5. Await reviewer comments.

  6. Update the PR according to the reviewer’s comments.

  7. Your PR will be merged by the Kedro team once all the comments are addressed.

Note

We will work with you to complete your contribution but we reserve the right to take over abandoned PRs.

extras contribution process

You can add new work to extras if you do not need to create a new Kedro CLI command:

  1. Create an issue describing your contribution.

  2. Work in extras and create a feature branch on your forked repository and push all your local changes to that feature branch.

  3. Before you submit a pull request, please ensure that unit, E2E tests and linting are passing for your changes by running make test,make e2e-tests and make lint locally, have a look at the section Running checks locally below.

  4. Include a README.md with instructions on how to use your contribution.

  5. Is your change non-breaking and backwards-compatible?

    1. For backwards compatible changes, open a PR against the quantumblacklabs:master branch from your feature branch.
    2. For changes that are NOT backwards compatible, open a PR against the quantumblacklabs:develop branch from your feature branch.
  6. Reference your issue in the PR description (e.g., Resolves #<issue-number>).

  7. Await review comments, then update the PR according to the reviewer’s comments.

  8. Your PR will be merged by the Kedro team once all the comments are addressed.

Note

We will work with you to complete your contribution but we reserve the right to take over abandoned PRs.

Create a pull request

Create your pull request with a descriptive title. Before you submit it, consider the following:

  • You should aim for cross-platform compatibility on Windows, macOS and Linux

  • We use SemVer for versioning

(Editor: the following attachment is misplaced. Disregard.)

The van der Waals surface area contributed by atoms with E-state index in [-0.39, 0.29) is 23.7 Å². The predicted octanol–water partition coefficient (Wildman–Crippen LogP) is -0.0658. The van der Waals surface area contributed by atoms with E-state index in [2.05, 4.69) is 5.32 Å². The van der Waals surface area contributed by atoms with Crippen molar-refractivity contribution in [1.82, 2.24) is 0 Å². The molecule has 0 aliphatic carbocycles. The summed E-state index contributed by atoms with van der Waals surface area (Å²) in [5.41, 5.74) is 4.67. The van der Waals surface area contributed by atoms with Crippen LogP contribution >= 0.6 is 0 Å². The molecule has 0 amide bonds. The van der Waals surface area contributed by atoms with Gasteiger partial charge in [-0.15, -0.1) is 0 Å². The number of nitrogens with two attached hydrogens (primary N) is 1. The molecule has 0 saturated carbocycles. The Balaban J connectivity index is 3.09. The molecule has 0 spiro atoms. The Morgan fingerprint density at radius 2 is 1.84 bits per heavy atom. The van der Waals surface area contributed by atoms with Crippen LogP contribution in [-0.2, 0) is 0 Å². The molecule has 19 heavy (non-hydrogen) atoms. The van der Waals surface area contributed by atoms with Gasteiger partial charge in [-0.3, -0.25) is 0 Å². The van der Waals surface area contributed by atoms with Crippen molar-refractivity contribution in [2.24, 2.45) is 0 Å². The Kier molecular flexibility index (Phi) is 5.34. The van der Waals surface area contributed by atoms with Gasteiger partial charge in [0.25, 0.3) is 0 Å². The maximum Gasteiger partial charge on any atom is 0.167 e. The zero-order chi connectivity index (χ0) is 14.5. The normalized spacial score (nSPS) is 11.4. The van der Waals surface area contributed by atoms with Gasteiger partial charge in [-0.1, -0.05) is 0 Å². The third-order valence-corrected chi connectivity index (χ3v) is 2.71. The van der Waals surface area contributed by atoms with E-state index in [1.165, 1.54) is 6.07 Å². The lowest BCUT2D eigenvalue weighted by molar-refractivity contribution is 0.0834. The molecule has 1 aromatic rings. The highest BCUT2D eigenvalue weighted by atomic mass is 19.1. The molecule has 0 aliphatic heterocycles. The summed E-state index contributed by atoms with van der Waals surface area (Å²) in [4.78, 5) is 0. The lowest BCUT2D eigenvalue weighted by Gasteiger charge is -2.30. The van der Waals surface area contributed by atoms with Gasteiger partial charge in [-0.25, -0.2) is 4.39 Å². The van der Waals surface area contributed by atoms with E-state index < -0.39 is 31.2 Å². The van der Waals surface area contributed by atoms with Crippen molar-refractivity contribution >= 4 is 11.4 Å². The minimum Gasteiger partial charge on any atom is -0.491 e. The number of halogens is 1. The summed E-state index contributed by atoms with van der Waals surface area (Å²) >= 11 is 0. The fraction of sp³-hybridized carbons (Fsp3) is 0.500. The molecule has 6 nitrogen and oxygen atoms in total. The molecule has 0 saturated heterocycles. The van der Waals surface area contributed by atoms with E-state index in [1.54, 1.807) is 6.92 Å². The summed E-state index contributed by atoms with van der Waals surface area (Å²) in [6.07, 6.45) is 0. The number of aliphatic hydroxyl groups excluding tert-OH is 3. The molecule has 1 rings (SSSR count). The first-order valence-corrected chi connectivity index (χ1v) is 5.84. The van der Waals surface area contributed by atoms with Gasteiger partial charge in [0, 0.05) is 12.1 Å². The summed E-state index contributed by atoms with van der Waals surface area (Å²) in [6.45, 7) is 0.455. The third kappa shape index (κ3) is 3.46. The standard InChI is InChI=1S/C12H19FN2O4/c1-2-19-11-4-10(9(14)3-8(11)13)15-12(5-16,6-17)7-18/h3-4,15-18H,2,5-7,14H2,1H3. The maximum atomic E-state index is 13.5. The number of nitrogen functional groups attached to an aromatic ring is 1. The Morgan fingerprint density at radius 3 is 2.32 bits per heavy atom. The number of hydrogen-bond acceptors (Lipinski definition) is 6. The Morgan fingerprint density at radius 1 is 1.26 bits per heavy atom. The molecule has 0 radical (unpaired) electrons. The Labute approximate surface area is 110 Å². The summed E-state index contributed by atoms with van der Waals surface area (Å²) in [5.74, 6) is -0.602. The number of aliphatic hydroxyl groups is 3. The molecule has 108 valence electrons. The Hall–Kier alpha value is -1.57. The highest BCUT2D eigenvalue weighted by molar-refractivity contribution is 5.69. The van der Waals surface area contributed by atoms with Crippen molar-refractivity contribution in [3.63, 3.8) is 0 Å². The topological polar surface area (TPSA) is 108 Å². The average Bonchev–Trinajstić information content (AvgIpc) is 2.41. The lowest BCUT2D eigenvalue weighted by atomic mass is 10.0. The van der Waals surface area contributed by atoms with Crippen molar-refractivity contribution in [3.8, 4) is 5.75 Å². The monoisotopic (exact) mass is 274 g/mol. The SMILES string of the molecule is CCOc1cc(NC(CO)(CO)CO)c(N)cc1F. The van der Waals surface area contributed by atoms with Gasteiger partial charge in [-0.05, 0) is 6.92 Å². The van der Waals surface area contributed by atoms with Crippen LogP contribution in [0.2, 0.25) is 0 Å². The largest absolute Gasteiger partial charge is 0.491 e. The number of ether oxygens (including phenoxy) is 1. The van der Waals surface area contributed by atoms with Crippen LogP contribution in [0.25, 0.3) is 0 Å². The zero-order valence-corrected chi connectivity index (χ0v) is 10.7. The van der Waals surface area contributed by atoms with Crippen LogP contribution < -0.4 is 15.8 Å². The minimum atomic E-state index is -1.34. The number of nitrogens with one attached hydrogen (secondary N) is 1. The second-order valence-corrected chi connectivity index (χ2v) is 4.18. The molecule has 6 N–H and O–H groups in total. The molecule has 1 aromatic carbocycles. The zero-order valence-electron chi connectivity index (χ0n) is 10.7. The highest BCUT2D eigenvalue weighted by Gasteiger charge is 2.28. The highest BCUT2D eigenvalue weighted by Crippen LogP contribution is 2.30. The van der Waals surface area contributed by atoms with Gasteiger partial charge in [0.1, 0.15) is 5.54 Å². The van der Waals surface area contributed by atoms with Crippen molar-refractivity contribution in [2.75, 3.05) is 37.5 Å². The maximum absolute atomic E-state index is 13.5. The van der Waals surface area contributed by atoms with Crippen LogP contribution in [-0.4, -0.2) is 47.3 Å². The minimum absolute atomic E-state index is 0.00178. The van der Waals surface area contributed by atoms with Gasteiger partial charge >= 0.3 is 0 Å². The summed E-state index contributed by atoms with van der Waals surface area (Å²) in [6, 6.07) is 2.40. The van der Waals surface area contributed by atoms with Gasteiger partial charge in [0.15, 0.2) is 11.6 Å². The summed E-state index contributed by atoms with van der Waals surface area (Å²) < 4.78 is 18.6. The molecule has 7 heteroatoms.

• We have designed our code to be compatible with Python 3.6 onwards and our style guidelines are (in cascading order):

def count_truthy(elements: List[Any]) -> int:
    return sum(1 for elem in elements if element)

Ensure that your PR builds cleanly before you submit it, by running the CI/CD checks locally, as follows:

To run E2E tests you need to install the test requirements which includes behave. We also use pre-commit hooks for the repository to run the checks automatically.

Note

If Spark/PySpark/Hive tests for datasets are failing it might be due to the lack of Java>8 support from Spark. You can try using export JAVA_HOME=$(/usr/libexec/java_home -v 1.8) which works under macOS or other workarounds.

PEP-8 Standards (pylint and flake8)

make lint

Unit tests, 100% coverage (pytest, pytest-cov)

You need the dependencies from test_requirements.txt installed.

make test

Note

We place conftest.py files in some test directories to make fixtures reusable by any tests in that directory. If you need to see which test fixtures are available and where they come from, you can issue the following command pytest --fixtures path/to/the/test/location.py.

E2E tests (behave)

behave

Others

Our CI / CD also checks that kedro installs cleanly on a fresh Python virtual environment, a task which depends on successfully building the documentation:

make build-docs

Note

This command will only work on Unix-like systems and requires pandoc to be installed.

Hints on pre-commit usage

The checks will automatically run on all the changed files on each commit. Even more extensive set of checks (including the heavy set of pylint checks) will run before the push.

The pre-commit/pre-push checks can be omitted by running with --no-verify flag, as per below:

git commit --no-verify <...>
git push --no-verify <...>

(-n alias works for git commit, but not for git push)

All checks will run during CI build, so skipping checks on push will not allow you to merge your code with failing checks.

You can uninstall the pre-commit hooks by running:

make uninstall-pre-commit

pre-commit will still be used by make lint, but will not install the git hooks.

Need help?

Working on your first pull request? You can learn how from these resources:

Please check the Q&A on GitHub discussions and ask any new questions about the development process there too!